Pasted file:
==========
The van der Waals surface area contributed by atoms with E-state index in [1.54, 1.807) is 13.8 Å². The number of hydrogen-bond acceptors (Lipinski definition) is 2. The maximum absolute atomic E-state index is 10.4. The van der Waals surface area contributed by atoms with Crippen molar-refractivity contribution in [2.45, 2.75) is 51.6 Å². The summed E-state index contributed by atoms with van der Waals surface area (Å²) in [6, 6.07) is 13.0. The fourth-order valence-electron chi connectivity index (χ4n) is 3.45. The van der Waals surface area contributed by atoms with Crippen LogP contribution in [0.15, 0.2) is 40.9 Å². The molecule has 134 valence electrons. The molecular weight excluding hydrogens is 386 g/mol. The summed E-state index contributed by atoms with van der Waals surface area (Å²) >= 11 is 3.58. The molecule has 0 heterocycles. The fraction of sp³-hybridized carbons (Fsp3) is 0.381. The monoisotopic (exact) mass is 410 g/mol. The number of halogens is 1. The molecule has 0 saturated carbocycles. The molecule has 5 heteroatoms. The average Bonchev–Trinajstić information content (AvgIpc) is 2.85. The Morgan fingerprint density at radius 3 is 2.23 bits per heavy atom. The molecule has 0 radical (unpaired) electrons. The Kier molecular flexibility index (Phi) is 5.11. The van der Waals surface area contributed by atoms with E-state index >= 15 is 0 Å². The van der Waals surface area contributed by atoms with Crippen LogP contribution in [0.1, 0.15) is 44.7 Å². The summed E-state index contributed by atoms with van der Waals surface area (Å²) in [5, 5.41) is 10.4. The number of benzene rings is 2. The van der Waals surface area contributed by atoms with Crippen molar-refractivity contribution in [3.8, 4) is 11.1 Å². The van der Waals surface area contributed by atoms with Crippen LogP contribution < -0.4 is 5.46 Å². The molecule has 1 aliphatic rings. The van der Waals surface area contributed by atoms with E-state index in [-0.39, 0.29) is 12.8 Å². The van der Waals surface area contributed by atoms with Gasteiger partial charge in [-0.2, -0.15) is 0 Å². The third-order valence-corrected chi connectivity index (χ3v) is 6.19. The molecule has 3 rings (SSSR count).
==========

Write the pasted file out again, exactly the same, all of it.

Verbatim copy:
The van der Waals surface area contributed by atoms with E-state index in [1.54, 1.807) is 13.8 Å². The number of hydrogen-bond acceptors (Lipinski definition) is 2. The maximum absolute atomic E-state index is 10.4. The van der Waals surface area contributed by atoms with Crippen molar-refractivity contribution in [2.45, 2.75) is 51.6 Å². The summed E-state index contributed by atoms with van der Waals surface area (Å²) in [6, 6.07) is 13.0. The fourth-order valence-electron chi connectivity index (χ4n) is 3.45. The van der Waals surface area contributed by atoms with Crippen LogP contribution in [0.15, 0.2) is 40.9 Å². The molecule has 134 valence electrons. The molecular weight excluding hydrogens is 386 g/mol. The summed E-state index contributed by atoms with van der Waals surface area (Å²) >= 11 is 3.58. The molecule has 0 heterocycles. The fraction of sp³-hybridized carbons (Fsp3) is 0.381. The monoisotopic (exact) mass is 410 g/mol. The number of halogens is 1. The molecule has 0 saturated carbocycles. The molecule has 5 heteroatoms. The average Bonchev–Trinajstić information content (AvgIpc) is 2.85. The Morgan fingerprint density at radius 3 is 2.23 bits per heavy atom. The molecule has 0 radical (unpaired) electrons. The Kier molecular flexibility index (Phi) is 5.11. The van der Waals surface area contributed by atoms with E-state index >= 15 is 0 Å². The van der Waals surface area contributed by atoms with Crippen LogP contribution in [0.1, 0.15) is 44.7 Å². The summed E-state index contributed by atoms with van der Waals surface area (Å²) in [5, 5.41) is 10.4. The number of benzene rings is 2. The van der Waals surface area contributed by atoms with Crippen molar-refractivity contribution in [3.8, 4) is 11.1 Å². The van der Waals surface area contributed by atoms with Crippen LogP contribution < -0.4 is 5.46 Å². The molecule has 1 aliphatic rings. The van der Waals surface area contributed by atoms with E-state index in [-0.39, 0.29) is 12.8 Å². The van der Waals surface area contributed by atoms with Gasteiger partial charge in [-0.2, -0.15) is 0 Å². The third-order valence-corrected chi connectivity index (χ3v) is 6.19. The molecule has 3 rings (SSSR count).